I am going to discuss the problem of the glass ceiling. In 2011, an astounding number of 1.5 million women brought a class action lawsuit against Wal-Mart, on the basis of sex discrimination; it was the largest sex-discrimination suit in history. Bobbi Miller, one of the plaintiffs, was annually earning thousands of dollars less than her male coworker, who had considerably less experience than her. Other plaintiffs were Wal-Mart employees who were constantly passed up for promotion; when they asked about it, they were told that a management position is a “man’s job.” Cheryl Phipps, another employee, stated, “We seek justice for ourselves and all Walmart women workers in this region who have been denied equal pay and opportunities for promotion” (Cavaliere). These allegations demonstrate the gender wage gap and the glass ceiling, the inevitable barrier preventing women from attaining top management positions.
This barrier of blocking women and minorities from reaching top echelons reveals the extent of the problems faced by women. There is no doubt that the glass ceiling continues to plague talented women who struggle to reach the top positions in their career. The glass ceiling is also a problem for top management of corporations that need to recognize the changes in the modern age. By following the traditional way of hiring and promoting individuals, corporations are missing out on the vast talent pool of women. By opening higher management positions to women, corporations stand to benefit from the creativity, more interactional, more participative, and knowledge of women who will offer a unique perspective to growing corporations.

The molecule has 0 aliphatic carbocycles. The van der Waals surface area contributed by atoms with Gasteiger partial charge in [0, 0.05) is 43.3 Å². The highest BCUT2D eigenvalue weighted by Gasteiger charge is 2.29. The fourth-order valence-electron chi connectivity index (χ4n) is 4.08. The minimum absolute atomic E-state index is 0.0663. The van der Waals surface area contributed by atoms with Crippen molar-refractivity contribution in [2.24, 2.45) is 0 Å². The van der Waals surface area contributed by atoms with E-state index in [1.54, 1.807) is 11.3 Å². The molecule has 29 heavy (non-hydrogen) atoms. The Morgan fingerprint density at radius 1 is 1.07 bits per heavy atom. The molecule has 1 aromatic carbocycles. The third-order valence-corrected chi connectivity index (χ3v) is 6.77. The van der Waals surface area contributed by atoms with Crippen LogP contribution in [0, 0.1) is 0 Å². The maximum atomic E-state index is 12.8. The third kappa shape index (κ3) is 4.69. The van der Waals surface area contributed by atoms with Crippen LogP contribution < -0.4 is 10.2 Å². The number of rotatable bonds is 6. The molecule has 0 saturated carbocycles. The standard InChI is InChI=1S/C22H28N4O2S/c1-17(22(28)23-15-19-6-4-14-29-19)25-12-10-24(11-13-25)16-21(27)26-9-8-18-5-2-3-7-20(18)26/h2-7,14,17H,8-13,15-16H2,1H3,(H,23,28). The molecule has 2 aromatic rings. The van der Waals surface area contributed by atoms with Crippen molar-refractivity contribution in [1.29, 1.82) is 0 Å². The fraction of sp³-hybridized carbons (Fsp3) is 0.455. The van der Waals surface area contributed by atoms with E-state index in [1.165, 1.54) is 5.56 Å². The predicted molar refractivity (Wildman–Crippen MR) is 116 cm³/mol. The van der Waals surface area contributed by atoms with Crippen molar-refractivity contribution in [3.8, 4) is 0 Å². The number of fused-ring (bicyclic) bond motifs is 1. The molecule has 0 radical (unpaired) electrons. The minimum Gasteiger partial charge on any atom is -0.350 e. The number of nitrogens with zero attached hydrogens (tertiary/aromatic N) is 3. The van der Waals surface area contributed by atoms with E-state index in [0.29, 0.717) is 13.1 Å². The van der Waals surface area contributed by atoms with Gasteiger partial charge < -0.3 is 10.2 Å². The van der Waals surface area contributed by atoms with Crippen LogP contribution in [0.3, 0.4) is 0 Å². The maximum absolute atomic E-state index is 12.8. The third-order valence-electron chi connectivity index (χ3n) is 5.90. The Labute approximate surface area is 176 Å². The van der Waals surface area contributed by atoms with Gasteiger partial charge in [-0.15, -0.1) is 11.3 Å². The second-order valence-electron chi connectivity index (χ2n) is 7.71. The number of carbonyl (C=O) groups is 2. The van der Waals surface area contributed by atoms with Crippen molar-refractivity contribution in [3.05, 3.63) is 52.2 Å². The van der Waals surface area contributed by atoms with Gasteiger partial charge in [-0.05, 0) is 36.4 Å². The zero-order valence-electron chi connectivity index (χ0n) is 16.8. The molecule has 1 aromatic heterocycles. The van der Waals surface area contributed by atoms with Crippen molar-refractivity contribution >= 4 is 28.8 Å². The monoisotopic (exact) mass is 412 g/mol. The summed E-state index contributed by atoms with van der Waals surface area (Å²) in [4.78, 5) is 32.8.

In Europe, women make up only 12% of positions on boards in the top 300 European companies according to research by Russell Reynolds and the European Professional Women's Network1. Similarly, with only 16.1% of board positions held by women in U.S. Fortune 500 companies, debates about whether similar policy should be implemented in the U.S. arise as well2. Although mixed boards might make better decisions than monolithically male ones do, I believe that the quota system not only is a bad solution targeting a wrong problem, but also have potential drawbacks that could undermine the efficiency and quality of corporate governance. In this paper, I will first identify the underlying causes of the gender imbalance in the boardroom to explain why quota is not the right solution to the problem, and then examine the benefits and drawbacks of quotas to argue that quotas actually undermine value creation, thus shouldn’t be implemented in the U.S. and other countries. I.
Since 1989, women have comprised 53 percent of the Russian population reflecting the WWII casualties. Women's share of the labor force decreased somewhat after the break-up of the Soviet Union in 1991, when they comprised 53 percent of the labor force. At 51 percent in 1995, it is still among the highest in the world, and most women continue to be employed outside the home. During the Soviet era (1917-1991), women were employed in all sectors of the economy. Today, as then, some sectors have a proportionately higher share of women than men, such as trade and food services, information, health and social welfare, education, culture and the arts, science, credit, insurance and finance, and state administration.